At this juncture, again according to Estéus, “It could be said that there are four currents dividing up the space of the Haitian communications sector. There are the media with exclusively commercial purposes, which serve to enrich their owners, but at the same time play a very ideological role in support of the private sector, to support the maintenance of the status quo and the capitalist and neoliberal ideology. There is another current which is religious. In other words, the Catholic church, the protestant churches, have their own media, which evangelize, but with the same effect of maintaining the status quo in society. There are the official media, which produce government political propaganda. And last there is the current of the community media, which are more dedicated to education, especially popular education. They are media that support the people’s struggle, the struggle of the organizations, to change society, to transform the society.”
It would not be amiss to include yet another current in this argument: MINUSTAH [United Nations Mission for the Stabilization of Haiti], which has occupied the country militarily since 2004. To spread propaganda and to defend its activities, there are two radio stations that work every day exclusively for MINUSTAH.
After the earthquake
This scenario is complicated even more by the earthquake of January, 2010. Besides the destruction of a good part of the infrastructure of many radio stations, Haitians witnessed the entry of a new protagonist in the dispute for hegemony of communications: Internews.
Internews is a United States NGO financed by USAID. For the uninformed, it should be recalled that USAID is a government agency of the United States created in 1961 with the mission of “promoting the foreign policy interests of the United States by spreading democracy and free markets,” according to its official internet page. With headquarters in Washington, DC, its work supports “the economic growth and political advances of the foreign policy of the United States.”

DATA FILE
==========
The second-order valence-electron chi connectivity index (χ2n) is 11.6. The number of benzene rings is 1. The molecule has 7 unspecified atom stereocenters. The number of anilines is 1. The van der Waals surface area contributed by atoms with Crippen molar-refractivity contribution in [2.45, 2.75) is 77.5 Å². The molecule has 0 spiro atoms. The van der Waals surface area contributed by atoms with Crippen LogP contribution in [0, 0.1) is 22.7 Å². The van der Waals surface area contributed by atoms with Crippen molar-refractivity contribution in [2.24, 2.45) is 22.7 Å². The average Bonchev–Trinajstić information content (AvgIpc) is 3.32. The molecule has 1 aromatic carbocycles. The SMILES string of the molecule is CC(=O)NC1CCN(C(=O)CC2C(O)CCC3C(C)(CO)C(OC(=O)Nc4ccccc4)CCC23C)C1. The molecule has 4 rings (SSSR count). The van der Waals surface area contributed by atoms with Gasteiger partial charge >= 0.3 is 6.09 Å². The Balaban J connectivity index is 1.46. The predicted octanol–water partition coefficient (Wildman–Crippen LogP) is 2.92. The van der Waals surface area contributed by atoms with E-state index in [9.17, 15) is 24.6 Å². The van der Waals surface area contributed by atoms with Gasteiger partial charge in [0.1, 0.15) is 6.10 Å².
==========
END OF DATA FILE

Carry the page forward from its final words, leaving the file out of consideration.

Present in Iraq, in Afghanistan and in every country where the US wages war, Internews appeared in Haiti days after the January earthquake. Its mission is to manage and produce for the United Nations and for the US government everything having to do with communications in Haitian territory. It is Internews, for example, that produces the news program broadcast on all stations throughout the island called “Enfòmasyon Nou Dwe Konnen” (News we should know, in Kreole). But, as Sony Estéus stresses, “It’s information that they want us to know! It is a very complicated situation because they are working without the control of the authorities. The ministry of communications has no control over what is done on Internews, nor what is done on the MINUSTAH radio stations.
“They’re going to make a lot of money,” is what the coordinator of SAKS answers when asked what can be expected of the commercial communications media during the approaching electoral season. “They are going to make a lot of money with advertising for the candidates and for the Electoral Council They are going to open their microphones to all the candidates so they can make their own advertisements. But we cannot expect analysis or criticism of their platforms or of the electoral process as a whole,” Sony concludes.
It is from this perspective, what with having to overcome the challenges of reconstruction of the country after the earthquake and under a foreign military and economic occupation that has dragged on for decades, that one can understand the key role that popular community media, especially community radio, play in the current scene in Haiti.
From the heights of the mountains of Magò, at the end of another Saturday afternoon, during the hour and a half of broadcasting allowed by the scarcity of gasoline for the generators, Radio Zèbtènite plays popular and peasant music, opens its microphones so that a hougan [a priest of the Voudou religion] can comment on the ineffective actions of the Haitian state in attending to the victims of the earthquake and transmits a program produced by SAKS on democratic victories and the status of the November presidential elections. When the generator stops working and the equipment is turned off, from inside the community radio station’s improvised station operator Momis Likanes bursts out, “It is really hard… but we have to struggle.”